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Professional Lawn Care Association 

of Ontario

Lawn Weeds

A weed can be defined as any plant growing in a place it is not wanted. Weeds are opportunistic plants that compete with grass for space, water, nutrients and sunlight. Just a slight weakness in the grass can allow a weed seed to germinate and become established. Your best defense against weeds is to follow proper cultural practices (see our Lawn Care Tips section for more information). Contact your local lawn care professional for proper diagnosis and treatment.

Black Medic (Medicago lupulina)
Black Medic It is a dark green annual with spreading square stems which do not root at the nodes. The only way it reproduces is by seed. Black medic also has three leaflets and is often confused with clover but black medic does not have a white V mark in the center of each leaflet. Bright yellow flowers cluster and as each flower matures it forms a black seedpod containing a single seed.

 

 

Buckhorn Plantain (Plantago lanceolata)
Buckhorn Plantain It is a perennial that only reproduces by seed. It has long narrow leaves with prominent parallel veins running the length of the leaf. Buckhorn has a taproot with strong lateral roots. Cutting or pulling the weed will only result in a new plant growing from any part of the root. Seed spikes are fairly small but several crops may be dropped into the soil during a season.

 

 

Canada Thistle (Cirsium arvense)
Canada Thistle This is a perennial that reproduces by seed and rhizomes. Canada Thistle has an aggressive growth habit and forms dense patches. Leaves are smooth, green on the upper side of the leaf and on the bottom of the leaf it has spiny margins. Flowers are lavender and blooms from June to late fall.

 

 

Clover (Trifolium repens)
Clover Clover is a perennial with creeping stems that root at the nodes. Clover is recognizable by its dark green color of its three leaflets with a white V mark in the center of each leaflet. The flowers can be white or pinkish in color and usually attracts bees. Clover can be a sign of low fertility. Clover is aggressive and can take over your lawn.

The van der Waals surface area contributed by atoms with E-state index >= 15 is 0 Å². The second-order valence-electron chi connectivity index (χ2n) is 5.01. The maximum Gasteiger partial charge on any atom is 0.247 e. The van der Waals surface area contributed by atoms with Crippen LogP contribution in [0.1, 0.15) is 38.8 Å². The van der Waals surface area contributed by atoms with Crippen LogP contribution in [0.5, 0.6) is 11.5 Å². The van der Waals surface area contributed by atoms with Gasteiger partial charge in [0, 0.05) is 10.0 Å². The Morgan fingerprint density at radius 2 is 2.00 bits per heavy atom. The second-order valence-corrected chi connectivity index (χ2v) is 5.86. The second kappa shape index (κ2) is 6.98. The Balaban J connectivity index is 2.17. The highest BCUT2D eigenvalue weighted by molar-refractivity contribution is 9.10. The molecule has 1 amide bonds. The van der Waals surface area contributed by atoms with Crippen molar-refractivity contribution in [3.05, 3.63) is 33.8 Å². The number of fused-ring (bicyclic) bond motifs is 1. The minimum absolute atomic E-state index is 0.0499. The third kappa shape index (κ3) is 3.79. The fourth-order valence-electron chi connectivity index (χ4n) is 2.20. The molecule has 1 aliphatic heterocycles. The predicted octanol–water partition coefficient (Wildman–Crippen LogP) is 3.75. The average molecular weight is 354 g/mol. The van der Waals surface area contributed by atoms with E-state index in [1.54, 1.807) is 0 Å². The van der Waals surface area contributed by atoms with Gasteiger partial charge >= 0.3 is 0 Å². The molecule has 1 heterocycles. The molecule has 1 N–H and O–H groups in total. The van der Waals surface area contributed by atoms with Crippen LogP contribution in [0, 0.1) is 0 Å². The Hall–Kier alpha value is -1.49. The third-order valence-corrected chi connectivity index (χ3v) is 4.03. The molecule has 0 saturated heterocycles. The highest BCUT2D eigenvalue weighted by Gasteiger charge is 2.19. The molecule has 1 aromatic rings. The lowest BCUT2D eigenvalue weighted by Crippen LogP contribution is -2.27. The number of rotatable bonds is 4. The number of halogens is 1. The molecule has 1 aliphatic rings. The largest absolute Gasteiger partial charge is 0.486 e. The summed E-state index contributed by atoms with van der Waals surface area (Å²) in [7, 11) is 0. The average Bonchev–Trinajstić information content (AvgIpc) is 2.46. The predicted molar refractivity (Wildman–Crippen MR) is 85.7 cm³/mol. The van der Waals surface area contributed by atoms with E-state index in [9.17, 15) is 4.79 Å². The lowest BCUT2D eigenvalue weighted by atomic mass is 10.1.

Common Mallow (Malva neglecta)
Common Mallow This plant can be perennial or biennial and only reproduces by seed. Mallow emerges from a taproot and sends out stems that trail along the ground but do not root at the nodes, like Ground Ivy. Leaves are kidney shaped and are found on long stems. Flowers are pinkish white and appear from June to late autumn.

 

 

Crabgrass (Digitaria species)
Crabgrass This is an annual that reproduces by seed. It germinates when soil temperatures stay above 59 F. Crabgrass germinates mid to late spring and is usually not visible until July or August. There are two types of crabgrass: Large and Smooth. Both types are yellow green in colour and have wide leaf blades that taper to a point at the end. Crabgrass produces purple seed heads when the plant matures. Flowers from July to September.

 

 

Dandelion (Taraxacum officinale)
Dandelion This very hardy perennial has a strong taproot that can go down into the soil from 2 to 3 feet. The only way the dandelion reproduces is by seed. The large yellow blossoms mature into white puffballs full of seeds. These seeds can be carried many miles by the wind.

 

 

Ground Ivy (Glechoma hederacea)